The Last Pheasant Hunt on a Favorite Farm
I do believe the biggest threat to hunting isn’t anti-hunters or anti-gunners. It’s lack of access and habitat. Take away...
I do believe the biggest threat to hunting isn’t anti-hunters or anti-gunners. It’s lack of access and habitat. Take away places to hunt and you won’t have hunters.
One of the last hunts I made in 2014 is also the last hunt I’ll make on one of my favorite places. Yesterday I killed one final pheasant on my friend Steve’s farm. I knew the place was for sale, and after the hunt he told me it had sold to a real estate developer. As one of several siblings and the only one who lived on the farm, he was in the minority when they made the decision to sell.
I was lucky to have the farm to hunt on as long as I did. It was a five-minute drive from my house, bordered by town on two sides. There were always pheasants there, and a covey of quail I rarely shot, and it’s the place where I got hooked on goose hunting, too. It was a high spot, and the first farm outside of town, and on the right day you could see thousands of geese overhead. When you looked west or south, you could forget you were right next to a city of 100,000 people.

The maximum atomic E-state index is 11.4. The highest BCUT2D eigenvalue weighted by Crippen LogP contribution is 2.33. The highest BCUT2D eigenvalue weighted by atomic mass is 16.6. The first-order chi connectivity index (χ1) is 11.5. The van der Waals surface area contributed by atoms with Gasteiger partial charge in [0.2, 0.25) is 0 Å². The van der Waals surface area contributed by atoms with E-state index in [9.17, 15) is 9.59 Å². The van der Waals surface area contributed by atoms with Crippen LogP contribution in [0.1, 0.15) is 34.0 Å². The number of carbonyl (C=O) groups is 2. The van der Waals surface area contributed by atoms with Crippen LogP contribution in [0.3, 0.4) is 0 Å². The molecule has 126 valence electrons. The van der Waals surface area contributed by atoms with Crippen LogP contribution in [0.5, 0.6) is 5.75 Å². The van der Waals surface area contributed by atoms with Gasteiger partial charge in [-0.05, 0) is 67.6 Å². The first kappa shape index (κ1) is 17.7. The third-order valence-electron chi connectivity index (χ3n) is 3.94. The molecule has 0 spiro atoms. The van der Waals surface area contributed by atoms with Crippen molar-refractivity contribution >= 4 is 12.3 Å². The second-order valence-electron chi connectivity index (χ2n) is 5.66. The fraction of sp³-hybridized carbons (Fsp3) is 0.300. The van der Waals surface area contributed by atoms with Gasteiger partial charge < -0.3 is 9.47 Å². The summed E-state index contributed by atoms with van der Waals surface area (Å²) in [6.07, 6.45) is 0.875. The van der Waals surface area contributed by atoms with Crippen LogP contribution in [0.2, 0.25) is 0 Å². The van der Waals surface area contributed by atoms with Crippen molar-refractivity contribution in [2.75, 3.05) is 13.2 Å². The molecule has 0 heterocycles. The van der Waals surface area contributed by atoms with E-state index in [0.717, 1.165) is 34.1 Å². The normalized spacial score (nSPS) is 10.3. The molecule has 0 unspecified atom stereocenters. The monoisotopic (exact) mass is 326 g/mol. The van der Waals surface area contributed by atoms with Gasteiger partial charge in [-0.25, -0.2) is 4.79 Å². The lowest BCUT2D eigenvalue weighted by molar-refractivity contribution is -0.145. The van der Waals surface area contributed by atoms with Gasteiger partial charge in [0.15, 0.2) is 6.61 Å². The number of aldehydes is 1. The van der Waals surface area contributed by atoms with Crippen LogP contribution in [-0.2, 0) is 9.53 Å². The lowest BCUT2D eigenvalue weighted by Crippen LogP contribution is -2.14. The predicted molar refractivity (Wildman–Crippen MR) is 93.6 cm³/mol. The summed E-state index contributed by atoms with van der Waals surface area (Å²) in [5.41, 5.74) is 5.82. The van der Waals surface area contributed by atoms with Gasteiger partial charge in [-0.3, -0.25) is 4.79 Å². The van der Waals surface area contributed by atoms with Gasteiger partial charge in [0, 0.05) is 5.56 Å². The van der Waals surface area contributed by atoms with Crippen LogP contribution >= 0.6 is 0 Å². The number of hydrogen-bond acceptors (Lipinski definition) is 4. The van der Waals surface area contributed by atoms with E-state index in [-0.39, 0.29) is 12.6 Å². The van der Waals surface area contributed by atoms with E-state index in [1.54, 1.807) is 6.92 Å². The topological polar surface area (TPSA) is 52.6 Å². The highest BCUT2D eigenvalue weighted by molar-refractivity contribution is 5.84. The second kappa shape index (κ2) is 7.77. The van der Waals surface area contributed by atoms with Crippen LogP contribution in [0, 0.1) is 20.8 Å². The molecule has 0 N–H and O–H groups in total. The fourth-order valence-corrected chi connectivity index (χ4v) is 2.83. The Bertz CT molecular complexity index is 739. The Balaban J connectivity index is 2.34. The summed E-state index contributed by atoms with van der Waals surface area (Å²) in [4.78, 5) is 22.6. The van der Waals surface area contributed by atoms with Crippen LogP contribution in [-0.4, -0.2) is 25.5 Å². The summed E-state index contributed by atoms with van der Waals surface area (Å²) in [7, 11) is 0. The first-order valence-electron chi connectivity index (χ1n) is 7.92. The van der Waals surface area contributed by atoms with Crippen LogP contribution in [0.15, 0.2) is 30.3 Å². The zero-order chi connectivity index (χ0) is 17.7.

We only shot a couple of birds yesterday, but my dog pointed pheasants, quail and turkeys. We saw lots of deer and one coyote, too. The bulldozers are going to do a much more thorough job of killing the wildlife than the coyote ever could. I let the quail go out of habit when they came up in front of Jed’s nose, but I probably should have shot. They’ll likely all be dead soon enough.
I’ve lost hunting spots that have had all the habitat farmed out of them before, but this is the first I’ve lost to development. It’s going to hurt to see the houses go up, and see street signs that read “Pheasant Run” or “Covey Ridge” when the pheasants and quail are long gone.
Hunters are like any other wildlife: without our natural habitat, our populations fall. I was thinking about this the other day looking through a BassPro catalog and remembering how there used to be several pages of upland gear in outdoor catalogs. Now you see a page or two. The reason is simple. In many parts of the country there aren’t birds anymore, therefore there aren’t bird hunters hunting or buying gear. We haven’t lost those hunters because anti-hunters made it illegal for them to hunt birds, or because anti-gunners took away their shotguns. We lost them because they don’t have any birds to hunt.